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CAPPING BACKLASH PREDICTED

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By Kerry Lorimer, finance editor ...
By Kerry Lorimer, finance editor

Ministers are bracing themselves for a furious backlash from the councils told their budgets will be capped in response to high council tax rises.

Local government minister Nick Raynsford was expected to name four unitary councils - Herefordshire Council, Nottingham City Council, Telford & Wrekin Council and Torbay Council - and two districts, Fenland DC and Shepway DC, among the authorities to be capped.

Three police authorities and five fire authorities were also expected to be on the hitlist.

Sarah Wood, director of economic and environmental regeneration at the Local Government Association, said most of the councils had indicated they would appeal against the decision within the next three weeks.

'They won't lie down and let [the ODPM] tickle their tummies,' she said.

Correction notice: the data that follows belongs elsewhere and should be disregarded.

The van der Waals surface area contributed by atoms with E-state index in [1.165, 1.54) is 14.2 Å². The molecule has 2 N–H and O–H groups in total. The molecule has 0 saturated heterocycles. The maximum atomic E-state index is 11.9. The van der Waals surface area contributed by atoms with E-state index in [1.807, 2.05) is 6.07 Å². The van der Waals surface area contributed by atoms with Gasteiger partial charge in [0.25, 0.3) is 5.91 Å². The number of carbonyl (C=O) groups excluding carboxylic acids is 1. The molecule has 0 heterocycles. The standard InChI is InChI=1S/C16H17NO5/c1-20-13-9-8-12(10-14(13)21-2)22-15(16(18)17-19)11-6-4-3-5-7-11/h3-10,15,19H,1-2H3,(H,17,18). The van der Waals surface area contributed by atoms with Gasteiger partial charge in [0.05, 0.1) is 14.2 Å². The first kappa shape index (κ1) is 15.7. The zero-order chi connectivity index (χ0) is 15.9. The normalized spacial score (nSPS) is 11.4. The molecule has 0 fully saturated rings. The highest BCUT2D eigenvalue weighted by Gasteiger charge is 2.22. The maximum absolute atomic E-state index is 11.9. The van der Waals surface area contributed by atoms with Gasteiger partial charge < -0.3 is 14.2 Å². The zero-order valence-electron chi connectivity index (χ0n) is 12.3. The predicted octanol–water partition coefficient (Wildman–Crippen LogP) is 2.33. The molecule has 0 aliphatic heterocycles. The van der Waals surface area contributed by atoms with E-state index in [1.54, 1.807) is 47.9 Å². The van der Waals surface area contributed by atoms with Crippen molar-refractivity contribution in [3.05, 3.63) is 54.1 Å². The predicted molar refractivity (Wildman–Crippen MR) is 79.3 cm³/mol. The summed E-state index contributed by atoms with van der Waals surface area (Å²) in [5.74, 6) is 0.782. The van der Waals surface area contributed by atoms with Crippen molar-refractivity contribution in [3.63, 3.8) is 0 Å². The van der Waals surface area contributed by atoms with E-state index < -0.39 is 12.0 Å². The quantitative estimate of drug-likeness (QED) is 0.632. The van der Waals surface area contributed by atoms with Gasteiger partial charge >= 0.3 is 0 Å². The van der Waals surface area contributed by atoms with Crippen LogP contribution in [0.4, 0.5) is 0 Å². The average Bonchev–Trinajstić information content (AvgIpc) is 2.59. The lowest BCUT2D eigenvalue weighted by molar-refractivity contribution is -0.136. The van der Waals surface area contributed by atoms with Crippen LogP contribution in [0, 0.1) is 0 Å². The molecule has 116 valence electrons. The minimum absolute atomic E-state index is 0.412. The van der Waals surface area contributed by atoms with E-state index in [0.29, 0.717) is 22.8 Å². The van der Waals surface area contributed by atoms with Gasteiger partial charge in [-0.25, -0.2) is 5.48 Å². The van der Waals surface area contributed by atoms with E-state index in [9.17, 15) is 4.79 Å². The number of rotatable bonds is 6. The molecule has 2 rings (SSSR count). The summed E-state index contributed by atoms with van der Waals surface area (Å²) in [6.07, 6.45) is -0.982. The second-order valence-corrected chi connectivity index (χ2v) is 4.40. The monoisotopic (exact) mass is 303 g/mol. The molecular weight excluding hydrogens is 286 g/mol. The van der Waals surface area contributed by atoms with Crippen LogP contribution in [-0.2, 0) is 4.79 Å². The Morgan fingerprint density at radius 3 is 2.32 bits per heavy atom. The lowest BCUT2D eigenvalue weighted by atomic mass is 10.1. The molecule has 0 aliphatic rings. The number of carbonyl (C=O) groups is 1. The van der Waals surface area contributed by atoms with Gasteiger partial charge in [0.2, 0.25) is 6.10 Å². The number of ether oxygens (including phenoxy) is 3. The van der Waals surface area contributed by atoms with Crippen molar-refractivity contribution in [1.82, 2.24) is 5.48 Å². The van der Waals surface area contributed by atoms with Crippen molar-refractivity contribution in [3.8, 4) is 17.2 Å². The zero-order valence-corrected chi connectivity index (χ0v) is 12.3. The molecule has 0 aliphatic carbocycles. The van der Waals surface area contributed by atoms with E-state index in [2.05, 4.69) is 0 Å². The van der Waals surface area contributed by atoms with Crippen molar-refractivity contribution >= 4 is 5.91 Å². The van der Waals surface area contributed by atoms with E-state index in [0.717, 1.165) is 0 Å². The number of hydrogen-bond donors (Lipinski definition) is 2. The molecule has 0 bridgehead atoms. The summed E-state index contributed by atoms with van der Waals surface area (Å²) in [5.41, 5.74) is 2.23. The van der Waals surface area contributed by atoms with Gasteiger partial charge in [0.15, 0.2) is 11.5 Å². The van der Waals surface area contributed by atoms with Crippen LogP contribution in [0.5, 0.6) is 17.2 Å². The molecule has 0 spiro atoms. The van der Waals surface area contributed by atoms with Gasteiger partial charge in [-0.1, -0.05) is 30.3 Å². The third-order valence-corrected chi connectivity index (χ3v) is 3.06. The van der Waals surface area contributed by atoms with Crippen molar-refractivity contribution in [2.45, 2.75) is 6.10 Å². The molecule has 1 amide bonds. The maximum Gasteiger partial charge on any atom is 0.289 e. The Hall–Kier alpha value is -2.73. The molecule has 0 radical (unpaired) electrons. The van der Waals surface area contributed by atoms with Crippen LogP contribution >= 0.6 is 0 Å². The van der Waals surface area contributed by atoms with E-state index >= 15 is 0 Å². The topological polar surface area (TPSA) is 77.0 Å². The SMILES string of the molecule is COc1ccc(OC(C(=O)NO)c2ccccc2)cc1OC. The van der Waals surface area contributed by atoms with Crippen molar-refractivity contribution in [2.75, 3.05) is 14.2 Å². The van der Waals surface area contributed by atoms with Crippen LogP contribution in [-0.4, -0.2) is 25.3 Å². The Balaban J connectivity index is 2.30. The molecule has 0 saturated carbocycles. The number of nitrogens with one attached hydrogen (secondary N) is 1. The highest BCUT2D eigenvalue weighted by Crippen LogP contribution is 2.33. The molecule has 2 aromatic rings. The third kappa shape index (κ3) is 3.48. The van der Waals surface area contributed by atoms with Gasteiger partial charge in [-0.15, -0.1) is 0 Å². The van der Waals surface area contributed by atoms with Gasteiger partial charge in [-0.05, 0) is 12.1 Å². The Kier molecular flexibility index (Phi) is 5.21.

A decision to cap 'excellent' Telford & Wrekin, whose chief executive Michael Frater was seconded by the ODPM to help struggling Walsall MBC, would be 'unfortunate', said Ms Wood.

'There are a couple of surprises, a couple of 'why us?'. Telford & Wrekin are a bit 'why us?' They've done their best and are a good, robust authority,' she said.

Any capping of Telford & Wrekin would be particularly contentious given the government's one-time commitment not to cap top-performing councils.

Mr Frater said the council would use an appeal against a capping decision to argue for recognition of the population growth that is at the root of Telford & Wrekin's funding difficulties.

'We have an extremely strong case against being capped,' he said.

Nottingham, a 'fair' Labour council, is not one of the usual suspects for capping threats.

A Nottingham spokesman said they would be 'surprised and disappointed' if they were capped.

Nottingham's notional increase is 9.6%, 13th highest on the unitary league table, while last year's increase was 6.5%.

'If we were capped we would appeal, and wouldn't rule out judicial review,' he said.

But councils choosing t o go down the judicial review route stand little chance of success, according to one senior local government source.

'As long as ODPM officials followed the procedures properly, an authority's ability to challenge the decision is pretty limited,' he said.

Kerry.lorimer@emap.com

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